This past weekend I made a trip up to New York City to visit family and was once again amazed at just how much the city has to offer, especially food-wise. Although I usually go directly into Manhattan and stay, my cousin recently bought an apartment in Brooklyn, so we decided to try out new things in that part of the city. Brooklyn has become a hot spot for young fresh thinkers and the restaurants here mirror its transformation.
After sitting for hours in standstill traffic on the New Jersey Turnpike we arrived and immediately stopped for dinner at a place called Brooklyn Fish Camp, which sounds unappealing, but it serves fantastic and unique fresh seafood (try the red snapper, Thai style, or the pan-roasted golden tile filet (above) with a side of shoestring fries). We ate out on the back patio, which was decorated with white lights and old coffee containers retrofitted as flowerpots. When it started pouring rain a tent seemed to magically appear over us and provided an even cooler atmosphere as the sound of water pounded above, and light chatter and a warm glow of lights surrounded us.
Saturday we traveled to Williamsburg, Brooklyn an area that is still in the process of being gentrified, right near the heart of one the largest Hasidic Jewish neighborhoods in the world. As the area has increasingly become more urban and young, great food has followed.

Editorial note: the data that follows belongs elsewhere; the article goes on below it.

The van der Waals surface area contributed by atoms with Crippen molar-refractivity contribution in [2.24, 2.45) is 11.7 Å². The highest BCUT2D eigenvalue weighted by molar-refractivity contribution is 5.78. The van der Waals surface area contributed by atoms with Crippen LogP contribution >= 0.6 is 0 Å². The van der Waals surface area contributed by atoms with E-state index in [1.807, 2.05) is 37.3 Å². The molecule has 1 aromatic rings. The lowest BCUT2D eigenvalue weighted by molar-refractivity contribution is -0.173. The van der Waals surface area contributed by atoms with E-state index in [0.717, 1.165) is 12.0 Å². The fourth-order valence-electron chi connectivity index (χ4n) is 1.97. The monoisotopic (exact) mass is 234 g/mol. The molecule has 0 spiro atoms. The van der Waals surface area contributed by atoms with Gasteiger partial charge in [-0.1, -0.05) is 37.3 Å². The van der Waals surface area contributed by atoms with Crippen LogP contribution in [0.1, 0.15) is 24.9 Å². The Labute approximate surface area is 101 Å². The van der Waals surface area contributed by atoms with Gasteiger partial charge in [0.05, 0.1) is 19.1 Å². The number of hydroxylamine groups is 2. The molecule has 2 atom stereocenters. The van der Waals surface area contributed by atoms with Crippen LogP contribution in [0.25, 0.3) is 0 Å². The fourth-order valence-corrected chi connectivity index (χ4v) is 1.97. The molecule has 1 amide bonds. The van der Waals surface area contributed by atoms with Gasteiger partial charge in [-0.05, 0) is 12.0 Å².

Walking through Williamsburg trying to decide which pizza place to stop at was difficult, but after asking locals where to go we chose the restaurant Forninos. Pizzas are made in a coal oven and cook fast because of the intense heat, so five minutes after ordering it was time to chow down. My favorite was the spinach pizza with garlic, Parmesan cheese, pine nuts and fresh baby spinach leaves on top. People on the street also had good things to say about Vinnie’s, a small fast-food type pizza place right up the street from Fornino’s.
Another place necessary to try (if you’re a steak lover), is the classic Peter Luger Steak House.
After eating here ten years ago my family still talks about how the steak just melted in your mouth. However, the price for this quality of meat is high and it’s one of those “once every five years” type places.
There are hundreds, and I mean, hundreds, of restaurants that all looked delicious in this area of Brooklyn and after visiting the website FREEwilliamsburg, I can’t wait to go back and try places like Egg, Giando on the Water and My Moon.
What’s your favorite Williamsburg dining haunt?
Photo: Kate McCormack